We have a new ‘conversation’ that needs to be had with our young children. Vaping. If you are not sure exactly what this is, your middle school or high school student probably does and may have already tried it.
Most of us have heard of the e-cigarette. It has been around since 2007 here in the U.S. It was originally invented in 2003 by a pharmacist in China (and even earlier in the ‘60s) to offer a safe alternative to help people stop using tobacco products, but then created and promoted by big tobacco companies, as not the alternative smoking cessation device it was initially created for, but as a more glamorous way for consumers to become addicted to nicotine. This is highly sought after by smokers and non-smokers alike. Smokers as a way to satisfy their nicotine cravings in places that ban the traditional cigarette (however many do both) and non-smokers for the ‘cool’ way to now smoke aided by the added fun flavors to entice our young, vulnerable school-aged children.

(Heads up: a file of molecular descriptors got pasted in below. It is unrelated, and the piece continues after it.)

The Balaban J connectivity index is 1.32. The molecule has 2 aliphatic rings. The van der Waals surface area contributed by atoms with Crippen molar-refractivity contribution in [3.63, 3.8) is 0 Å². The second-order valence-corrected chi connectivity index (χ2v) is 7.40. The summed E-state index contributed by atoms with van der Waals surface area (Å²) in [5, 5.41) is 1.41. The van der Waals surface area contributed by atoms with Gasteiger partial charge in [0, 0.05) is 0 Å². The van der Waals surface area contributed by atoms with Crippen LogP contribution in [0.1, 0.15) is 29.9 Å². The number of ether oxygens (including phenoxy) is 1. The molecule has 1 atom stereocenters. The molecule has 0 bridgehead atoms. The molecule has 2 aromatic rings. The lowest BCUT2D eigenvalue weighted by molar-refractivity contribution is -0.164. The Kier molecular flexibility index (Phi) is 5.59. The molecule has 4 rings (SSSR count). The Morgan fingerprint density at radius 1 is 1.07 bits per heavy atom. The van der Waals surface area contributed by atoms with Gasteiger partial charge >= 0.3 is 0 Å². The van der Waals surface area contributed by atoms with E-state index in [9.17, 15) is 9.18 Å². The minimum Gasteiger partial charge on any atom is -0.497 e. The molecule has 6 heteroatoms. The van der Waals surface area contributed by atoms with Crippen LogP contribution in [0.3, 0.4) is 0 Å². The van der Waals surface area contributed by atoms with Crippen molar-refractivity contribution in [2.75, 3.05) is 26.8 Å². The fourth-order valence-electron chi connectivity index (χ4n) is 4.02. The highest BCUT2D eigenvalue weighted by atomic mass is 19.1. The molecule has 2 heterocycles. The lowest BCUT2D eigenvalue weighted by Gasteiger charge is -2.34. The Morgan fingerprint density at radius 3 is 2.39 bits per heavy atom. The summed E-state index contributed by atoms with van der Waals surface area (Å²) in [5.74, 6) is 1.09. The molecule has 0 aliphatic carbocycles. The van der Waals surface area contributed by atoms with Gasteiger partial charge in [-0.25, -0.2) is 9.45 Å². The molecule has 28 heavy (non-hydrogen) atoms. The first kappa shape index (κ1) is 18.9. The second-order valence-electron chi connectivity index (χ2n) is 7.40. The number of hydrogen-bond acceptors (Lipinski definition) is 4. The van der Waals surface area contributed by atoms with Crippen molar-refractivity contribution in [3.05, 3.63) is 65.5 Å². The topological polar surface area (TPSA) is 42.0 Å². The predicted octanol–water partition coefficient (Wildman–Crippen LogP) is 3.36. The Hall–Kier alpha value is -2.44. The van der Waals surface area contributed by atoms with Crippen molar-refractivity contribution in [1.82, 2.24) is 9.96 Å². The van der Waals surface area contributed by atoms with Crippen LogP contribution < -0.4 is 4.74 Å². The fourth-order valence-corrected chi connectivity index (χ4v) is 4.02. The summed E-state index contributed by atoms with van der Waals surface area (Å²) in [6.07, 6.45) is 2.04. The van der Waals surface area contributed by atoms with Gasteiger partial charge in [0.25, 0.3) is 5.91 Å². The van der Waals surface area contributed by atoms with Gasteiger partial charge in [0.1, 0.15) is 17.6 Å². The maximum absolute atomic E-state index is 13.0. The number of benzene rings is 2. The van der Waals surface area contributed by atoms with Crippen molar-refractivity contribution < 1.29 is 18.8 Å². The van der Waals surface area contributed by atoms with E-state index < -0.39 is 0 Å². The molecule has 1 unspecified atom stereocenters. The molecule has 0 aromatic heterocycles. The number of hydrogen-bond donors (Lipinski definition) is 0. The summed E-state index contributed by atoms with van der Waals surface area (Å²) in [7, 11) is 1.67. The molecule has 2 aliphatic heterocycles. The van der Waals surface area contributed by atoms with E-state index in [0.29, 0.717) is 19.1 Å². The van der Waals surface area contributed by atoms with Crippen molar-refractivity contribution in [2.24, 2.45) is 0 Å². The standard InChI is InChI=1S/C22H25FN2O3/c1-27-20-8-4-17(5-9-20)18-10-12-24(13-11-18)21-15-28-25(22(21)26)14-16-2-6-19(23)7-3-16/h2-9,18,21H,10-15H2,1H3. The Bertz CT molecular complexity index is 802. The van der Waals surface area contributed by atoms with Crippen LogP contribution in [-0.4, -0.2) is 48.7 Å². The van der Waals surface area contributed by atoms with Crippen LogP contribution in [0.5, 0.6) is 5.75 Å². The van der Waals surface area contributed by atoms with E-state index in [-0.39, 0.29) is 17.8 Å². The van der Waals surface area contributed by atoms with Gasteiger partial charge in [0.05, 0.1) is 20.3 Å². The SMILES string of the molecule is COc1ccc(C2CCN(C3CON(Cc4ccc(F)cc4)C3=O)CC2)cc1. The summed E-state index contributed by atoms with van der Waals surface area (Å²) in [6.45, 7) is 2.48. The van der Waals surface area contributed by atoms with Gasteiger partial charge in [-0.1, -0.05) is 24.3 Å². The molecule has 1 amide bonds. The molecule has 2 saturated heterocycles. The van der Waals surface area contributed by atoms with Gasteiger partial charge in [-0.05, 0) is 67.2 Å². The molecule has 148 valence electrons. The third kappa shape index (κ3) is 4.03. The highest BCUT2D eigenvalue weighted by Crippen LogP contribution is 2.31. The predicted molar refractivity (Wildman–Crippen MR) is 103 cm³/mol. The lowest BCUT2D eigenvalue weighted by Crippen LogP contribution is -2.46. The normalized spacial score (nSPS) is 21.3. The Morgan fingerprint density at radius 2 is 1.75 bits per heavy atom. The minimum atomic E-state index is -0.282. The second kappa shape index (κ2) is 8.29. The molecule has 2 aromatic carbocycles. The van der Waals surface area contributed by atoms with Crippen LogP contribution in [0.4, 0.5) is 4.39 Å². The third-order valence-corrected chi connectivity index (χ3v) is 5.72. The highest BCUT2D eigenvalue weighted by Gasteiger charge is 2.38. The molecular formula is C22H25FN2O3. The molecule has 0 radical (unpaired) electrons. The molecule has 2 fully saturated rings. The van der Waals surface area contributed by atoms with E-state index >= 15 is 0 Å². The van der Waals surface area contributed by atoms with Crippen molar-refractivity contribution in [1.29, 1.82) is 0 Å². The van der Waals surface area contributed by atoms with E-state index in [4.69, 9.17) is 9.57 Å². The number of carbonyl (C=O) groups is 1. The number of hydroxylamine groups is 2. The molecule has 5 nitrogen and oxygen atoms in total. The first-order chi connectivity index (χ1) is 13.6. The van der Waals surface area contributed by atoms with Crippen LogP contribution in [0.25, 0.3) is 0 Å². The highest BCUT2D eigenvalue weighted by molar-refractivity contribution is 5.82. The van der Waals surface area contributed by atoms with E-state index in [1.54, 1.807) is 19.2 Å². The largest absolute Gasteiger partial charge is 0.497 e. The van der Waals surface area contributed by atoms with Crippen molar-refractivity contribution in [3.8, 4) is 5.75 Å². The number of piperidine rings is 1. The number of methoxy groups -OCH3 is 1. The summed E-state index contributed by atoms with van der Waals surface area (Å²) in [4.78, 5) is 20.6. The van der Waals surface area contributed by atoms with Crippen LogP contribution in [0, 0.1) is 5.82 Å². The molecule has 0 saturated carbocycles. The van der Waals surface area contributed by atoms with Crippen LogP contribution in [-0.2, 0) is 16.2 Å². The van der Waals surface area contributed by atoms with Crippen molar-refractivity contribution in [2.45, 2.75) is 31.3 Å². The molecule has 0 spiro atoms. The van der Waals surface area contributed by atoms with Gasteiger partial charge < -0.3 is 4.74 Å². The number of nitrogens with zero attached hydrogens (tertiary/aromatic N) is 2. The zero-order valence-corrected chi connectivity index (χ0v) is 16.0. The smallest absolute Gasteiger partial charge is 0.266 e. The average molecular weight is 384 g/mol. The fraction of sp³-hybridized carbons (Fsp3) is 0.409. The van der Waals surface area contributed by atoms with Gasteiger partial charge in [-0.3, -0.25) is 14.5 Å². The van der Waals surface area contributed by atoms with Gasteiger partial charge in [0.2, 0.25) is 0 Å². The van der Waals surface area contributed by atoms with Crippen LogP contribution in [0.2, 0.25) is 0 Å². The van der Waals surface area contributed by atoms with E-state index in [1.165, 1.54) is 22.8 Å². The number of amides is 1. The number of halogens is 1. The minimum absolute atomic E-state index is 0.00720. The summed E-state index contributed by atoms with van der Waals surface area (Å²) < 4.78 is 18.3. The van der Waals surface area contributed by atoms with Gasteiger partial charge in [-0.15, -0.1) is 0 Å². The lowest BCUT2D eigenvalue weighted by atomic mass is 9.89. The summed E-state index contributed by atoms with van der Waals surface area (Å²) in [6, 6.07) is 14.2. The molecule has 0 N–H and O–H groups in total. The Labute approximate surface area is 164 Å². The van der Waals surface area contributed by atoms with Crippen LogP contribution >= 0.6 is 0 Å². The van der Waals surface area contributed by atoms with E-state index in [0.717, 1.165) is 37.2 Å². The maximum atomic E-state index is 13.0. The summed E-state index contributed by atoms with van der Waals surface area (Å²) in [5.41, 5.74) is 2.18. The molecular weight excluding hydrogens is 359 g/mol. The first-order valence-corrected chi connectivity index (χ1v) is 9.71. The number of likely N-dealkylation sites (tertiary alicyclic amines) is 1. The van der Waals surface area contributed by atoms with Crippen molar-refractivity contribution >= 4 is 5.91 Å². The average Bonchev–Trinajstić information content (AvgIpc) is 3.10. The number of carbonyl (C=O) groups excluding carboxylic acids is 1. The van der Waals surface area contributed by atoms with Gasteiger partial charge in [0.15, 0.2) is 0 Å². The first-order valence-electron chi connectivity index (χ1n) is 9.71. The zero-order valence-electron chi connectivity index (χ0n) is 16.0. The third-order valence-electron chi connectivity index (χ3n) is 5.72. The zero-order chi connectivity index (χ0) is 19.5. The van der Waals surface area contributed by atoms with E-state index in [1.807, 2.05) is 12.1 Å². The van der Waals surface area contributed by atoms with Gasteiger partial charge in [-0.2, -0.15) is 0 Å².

But is it safe? There is the nicotine delivered by the aerosol in the device. Nicotine is addictive and is derived from the tobacco plant. The aerosol contains a wide variety of metals along with chemicals known to cause cancer. I think common sense will tell you it is not. It is a well-known fact that pregnant women should not use nicotine and this method would not be any safer for the developing baby. The flavors used in the device such as bubblegum, mint, strawberry, etc. are there to appeal to young people who have never smoked before. Therefore, introducing to their young bodies (specifically their lungs and blood system) to metals, chemicals and the highly addictive nicotine that is absolutely not healthy for humans. Not to mention the damage done to still developing brains of kids into their 20’s and creating a whole new generation of young people addicted to nicotine which can bring with it a complicated lifelong struggle.